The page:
The LCL, especially LUCL, confers stability to the radiocapitellar and ulnohumeral articulations and demonstrated some variability in interindividual anatomy [1]. Most literatures have suggested that the LUCL is the most important stabilizing part of the lateral ligament complex [9,25,26]. Capo et al. [12] reported that the LUCL had a mean origin footprint of 136 mm2 at the distal humerus and an insertional footprint of 142 mm2 at the proximal ulna, and the sizes of LUCL footprint at the origin and insertion were 59% and 8% of footprint of the MCL, respectively. Similarly, our study demonstrated that sizes of LCL footprints were 128 mm2 at the humeral origin. However, the LCL footprint measured at the distal ulnar insertion was 89 mm2, which is different from the data of Capo et al. [12]. Unlike the medial side, distinct fascicles of the LCL complex cannot be clearly individualized. Despite that the LUCL usually reaches the supinator crest but also further distally onto the shaft of the ulna [6,8], the previous literature roughly measured distal insertional footprint. Furthermore, the study relied on measurements obtained from computer-assisted digitizing system which cannot accurately define irregular area of interest. Knowledge of distal long insertion of the LUCL, as seen in our study, is useful to help guide an anatomic reconstruction and therefore restore biomechanics and elbow range of motion, especially when injury to these structures makes determining accurate footprint positions challenging [13].
Although much is already known about the anatomy of the MCL and LCL, to the best of our knowledge, no prior study has demonstrated the correlation between footprint sizes of MCL and LCL and radiologic humeral parameters [12,13,23]. We found that size of MCL humeral attachment was positively correlated with that of the LCL humeral attachment, but size of both humeral footprints had a weak correlation with each size of distal insertional footprints. The fiber bundles could be seen quite differently from one another when the several parts of the collateral ligament were dissected and divided into several fiber bundles. Furthermore, some ligament fibers originated from the humerus might be combined with the capsular structure [6].
The mechanical properties of ligaments are strictly related to both collagen arrangement of type I and III and collagen fibril size, advising that collagen fiber bundle arrangement presumably differs from ligament to ligament [27-29]. An increase in the percentage of type III collagen in a healed ligament resulted in decreasing its mechanical property, whereas an increase of type I than type II collagen resulted in increasing mechanical property [27,28]. Fuss [6] described that the anterior fiber bundle of the MCL is much more closely packed than the posterior part. However, we did not find any difference in collagen I/III ratios between in proximal and distal parts of both the MCL and LCL. This indicates that the internal mechanical properties of the collateral ligaments were similar whether their stumps are proximal or distal and anterior or posterior. Consequently, the mechanical strength of the LCL and MCL might be determined based on the size of the ligament rather than pattern of collagen arrangement [27,29].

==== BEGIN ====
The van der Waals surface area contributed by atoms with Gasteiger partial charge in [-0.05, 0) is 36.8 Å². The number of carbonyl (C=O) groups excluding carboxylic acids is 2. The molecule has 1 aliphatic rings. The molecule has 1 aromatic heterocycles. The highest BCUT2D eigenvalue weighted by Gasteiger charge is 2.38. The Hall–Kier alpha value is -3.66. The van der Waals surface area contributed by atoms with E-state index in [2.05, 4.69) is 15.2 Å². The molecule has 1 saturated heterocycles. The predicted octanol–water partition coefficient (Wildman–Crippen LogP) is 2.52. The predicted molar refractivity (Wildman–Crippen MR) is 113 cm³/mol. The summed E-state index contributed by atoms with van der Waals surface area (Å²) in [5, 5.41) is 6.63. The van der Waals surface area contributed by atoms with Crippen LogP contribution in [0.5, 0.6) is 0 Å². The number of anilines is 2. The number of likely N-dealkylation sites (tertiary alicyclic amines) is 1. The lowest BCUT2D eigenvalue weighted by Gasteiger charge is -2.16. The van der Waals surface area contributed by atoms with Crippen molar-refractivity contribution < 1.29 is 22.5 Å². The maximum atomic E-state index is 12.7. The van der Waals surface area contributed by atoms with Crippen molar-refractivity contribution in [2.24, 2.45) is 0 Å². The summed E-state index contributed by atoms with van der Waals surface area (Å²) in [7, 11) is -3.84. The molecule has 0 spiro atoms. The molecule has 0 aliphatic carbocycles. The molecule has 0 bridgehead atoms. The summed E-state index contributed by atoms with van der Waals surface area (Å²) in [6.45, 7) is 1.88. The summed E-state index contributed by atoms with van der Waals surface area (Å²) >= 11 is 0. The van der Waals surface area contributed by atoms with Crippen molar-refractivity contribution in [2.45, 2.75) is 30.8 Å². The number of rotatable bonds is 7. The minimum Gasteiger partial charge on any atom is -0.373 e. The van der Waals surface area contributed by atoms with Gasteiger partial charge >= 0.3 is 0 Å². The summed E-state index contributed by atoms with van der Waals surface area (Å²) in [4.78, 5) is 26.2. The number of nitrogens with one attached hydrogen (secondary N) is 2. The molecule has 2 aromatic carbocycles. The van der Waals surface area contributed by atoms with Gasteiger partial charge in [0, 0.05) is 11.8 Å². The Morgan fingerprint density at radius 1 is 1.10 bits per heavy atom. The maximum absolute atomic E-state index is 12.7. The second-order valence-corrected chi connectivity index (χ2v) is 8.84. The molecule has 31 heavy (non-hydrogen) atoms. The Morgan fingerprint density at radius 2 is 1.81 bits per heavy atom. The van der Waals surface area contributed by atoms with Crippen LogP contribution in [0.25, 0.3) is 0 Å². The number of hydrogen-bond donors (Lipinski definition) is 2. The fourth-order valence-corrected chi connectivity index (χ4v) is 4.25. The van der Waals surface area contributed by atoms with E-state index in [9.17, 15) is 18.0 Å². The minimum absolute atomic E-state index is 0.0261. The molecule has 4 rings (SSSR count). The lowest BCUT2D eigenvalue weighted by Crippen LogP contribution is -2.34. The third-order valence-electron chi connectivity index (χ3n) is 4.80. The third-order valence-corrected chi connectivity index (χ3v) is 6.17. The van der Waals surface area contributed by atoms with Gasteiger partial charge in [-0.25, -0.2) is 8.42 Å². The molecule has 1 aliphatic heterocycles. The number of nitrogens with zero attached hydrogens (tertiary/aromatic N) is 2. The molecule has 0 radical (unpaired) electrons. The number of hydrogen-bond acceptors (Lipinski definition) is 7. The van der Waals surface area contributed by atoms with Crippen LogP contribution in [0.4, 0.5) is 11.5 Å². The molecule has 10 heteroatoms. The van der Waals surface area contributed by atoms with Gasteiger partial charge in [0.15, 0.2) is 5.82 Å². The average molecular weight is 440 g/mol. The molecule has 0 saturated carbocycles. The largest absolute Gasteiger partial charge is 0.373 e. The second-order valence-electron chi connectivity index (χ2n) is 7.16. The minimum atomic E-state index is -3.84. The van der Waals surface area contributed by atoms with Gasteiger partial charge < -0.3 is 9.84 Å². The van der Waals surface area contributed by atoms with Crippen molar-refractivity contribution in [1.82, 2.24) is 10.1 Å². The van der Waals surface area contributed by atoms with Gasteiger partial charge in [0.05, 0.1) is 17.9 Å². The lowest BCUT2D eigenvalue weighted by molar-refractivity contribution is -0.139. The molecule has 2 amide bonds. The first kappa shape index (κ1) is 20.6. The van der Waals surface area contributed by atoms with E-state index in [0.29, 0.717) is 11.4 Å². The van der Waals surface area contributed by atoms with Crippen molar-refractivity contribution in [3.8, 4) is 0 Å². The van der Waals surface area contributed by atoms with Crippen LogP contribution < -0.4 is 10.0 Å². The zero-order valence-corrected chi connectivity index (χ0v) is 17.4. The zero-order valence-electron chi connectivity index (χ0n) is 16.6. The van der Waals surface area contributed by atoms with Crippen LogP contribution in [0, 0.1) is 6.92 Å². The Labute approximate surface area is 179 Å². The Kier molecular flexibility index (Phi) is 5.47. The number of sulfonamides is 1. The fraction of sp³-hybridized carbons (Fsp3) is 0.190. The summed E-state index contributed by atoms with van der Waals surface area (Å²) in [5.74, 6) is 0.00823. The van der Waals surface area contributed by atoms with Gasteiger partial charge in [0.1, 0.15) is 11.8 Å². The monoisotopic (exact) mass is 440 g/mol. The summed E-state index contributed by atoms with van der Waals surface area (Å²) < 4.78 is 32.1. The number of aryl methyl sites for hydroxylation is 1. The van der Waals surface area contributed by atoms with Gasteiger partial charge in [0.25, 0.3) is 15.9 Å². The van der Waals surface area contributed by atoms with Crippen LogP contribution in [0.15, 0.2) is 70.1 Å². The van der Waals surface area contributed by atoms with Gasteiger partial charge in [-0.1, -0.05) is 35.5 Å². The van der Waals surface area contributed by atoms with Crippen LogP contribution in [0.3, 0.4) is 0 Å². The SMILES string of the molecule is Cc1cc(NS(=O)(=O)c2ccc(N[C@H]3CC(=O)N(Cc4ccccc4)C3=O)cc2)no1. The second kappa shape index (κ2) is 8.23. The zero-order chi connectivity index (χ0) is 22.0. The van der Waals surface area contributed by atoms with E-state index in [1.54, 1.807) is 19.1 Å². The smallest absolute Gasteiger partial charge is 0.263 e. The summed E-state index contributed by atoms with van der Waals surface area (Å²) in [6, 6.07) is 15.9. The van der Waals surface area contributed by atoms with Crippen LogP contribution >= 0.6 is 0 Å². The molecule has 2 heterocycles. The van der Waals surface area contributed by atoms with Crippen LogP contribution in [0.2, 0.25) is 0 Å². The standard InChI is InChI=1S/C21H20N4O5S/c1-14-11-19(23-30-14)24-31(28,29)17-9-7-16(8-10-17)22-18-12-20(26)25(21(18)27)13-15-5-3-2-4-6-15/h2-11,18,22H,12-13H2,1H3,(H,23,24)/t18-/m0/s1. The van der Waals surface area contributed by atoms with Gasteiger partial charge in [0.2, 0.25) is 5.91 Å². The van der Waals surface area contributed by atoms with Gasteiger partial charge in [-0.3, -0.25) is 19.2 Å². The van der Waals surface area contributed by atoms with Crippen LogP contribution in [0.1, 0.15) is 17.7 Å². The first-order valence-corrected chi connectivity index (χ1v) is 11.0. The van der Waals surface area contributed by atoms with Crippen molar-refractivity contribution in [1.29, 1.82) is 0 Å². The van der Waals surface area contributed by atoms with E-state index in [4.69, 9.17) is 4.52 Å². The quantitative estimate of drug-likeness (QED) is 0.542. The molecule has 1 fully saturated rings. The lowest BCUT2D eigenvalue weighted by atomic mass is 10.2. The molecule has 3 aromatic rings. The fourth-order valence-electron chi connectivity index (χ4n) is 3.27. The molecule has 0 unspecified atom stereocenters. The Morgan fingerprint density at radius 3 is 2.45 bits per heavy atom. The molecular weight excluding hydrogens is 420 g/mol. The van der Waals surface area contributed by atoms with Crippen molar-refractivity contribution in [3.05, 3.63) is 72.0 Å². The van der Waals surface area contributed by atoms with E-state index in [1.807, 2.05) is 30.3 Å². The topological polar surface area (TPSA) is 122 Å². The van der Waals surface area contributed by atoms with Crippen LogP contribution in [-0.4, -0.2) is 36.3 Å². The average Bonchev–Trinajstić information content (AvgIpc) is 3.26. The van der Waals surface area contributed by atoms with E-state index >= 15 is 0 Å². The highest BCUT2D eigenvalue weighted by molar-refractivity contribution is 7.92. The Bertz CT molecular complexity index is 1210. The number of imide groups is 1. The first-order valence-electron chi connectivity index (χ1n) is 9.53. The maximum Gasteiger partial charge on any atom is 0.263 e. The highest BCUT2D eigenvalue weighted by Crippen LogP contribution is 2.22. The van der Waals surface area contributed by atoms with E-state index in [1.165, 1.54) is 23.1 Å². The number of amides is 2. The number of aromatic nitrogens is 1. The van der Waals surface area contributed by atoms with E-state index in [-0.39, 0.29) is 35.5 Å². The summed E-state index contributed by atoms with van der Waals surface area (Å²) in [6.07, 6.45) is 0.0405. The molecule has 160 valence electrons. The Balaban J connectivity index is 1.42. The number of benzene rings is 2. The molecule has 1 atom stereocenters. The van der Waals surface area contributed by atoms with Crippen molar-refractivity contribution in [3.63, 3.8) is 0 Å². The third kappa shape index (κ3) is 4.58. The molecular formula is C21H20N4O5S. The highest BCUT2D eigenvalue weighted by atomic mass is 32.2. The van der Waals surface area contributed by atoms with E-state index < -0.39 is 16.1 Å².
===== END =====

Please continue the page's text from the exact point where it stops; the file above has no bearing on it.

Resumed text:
The MCL is the primary stabilizer to valgus moment, whereas the radial head contributes minimally to valgus stress [8,30]. Our hypothesis for the findings of present study which showed a negative correlation between the footprint size of the MCL at humeral side and size of the radial head would be that strong constraint due to thick MCL does not require a large radial head. In addition, the footprint size of the AB-MCL was positively correlated with the semilunar notch depth. Because little has been published on the correlation between anatomy of the MCL and radiologic parameters, we could not prove this finding. However, it’s our assumption that the deeper semilunar notch requires the larger area of soft tissue coverage which might be critical for resisting valgus moment [30].
There are several limitations to this study. First, this study had a small number of specimens. However, the consistency of distinct footprint patterns of the LUCL and MCL in all specimens indicates that our description is reliable. Second, this study was not based on the elbow parameters measured in simple radiography, which may be limitedly applied to clinical perspectives. Third, this study was less clearly visualization of the footprints by painting them with contrast media on the lesion of interest. Fourth, this study included some old-aged specimens. Because degenerative change around the elbow might lead to deformation of topographic morphometry of the footprint, our data might skew the statistics. Finally, the measurement of the distribution of collagen type I/III ratio was dependent upon observer factors, such as how much the hue value of each pixel was discriminated in the images.

CONCLUSION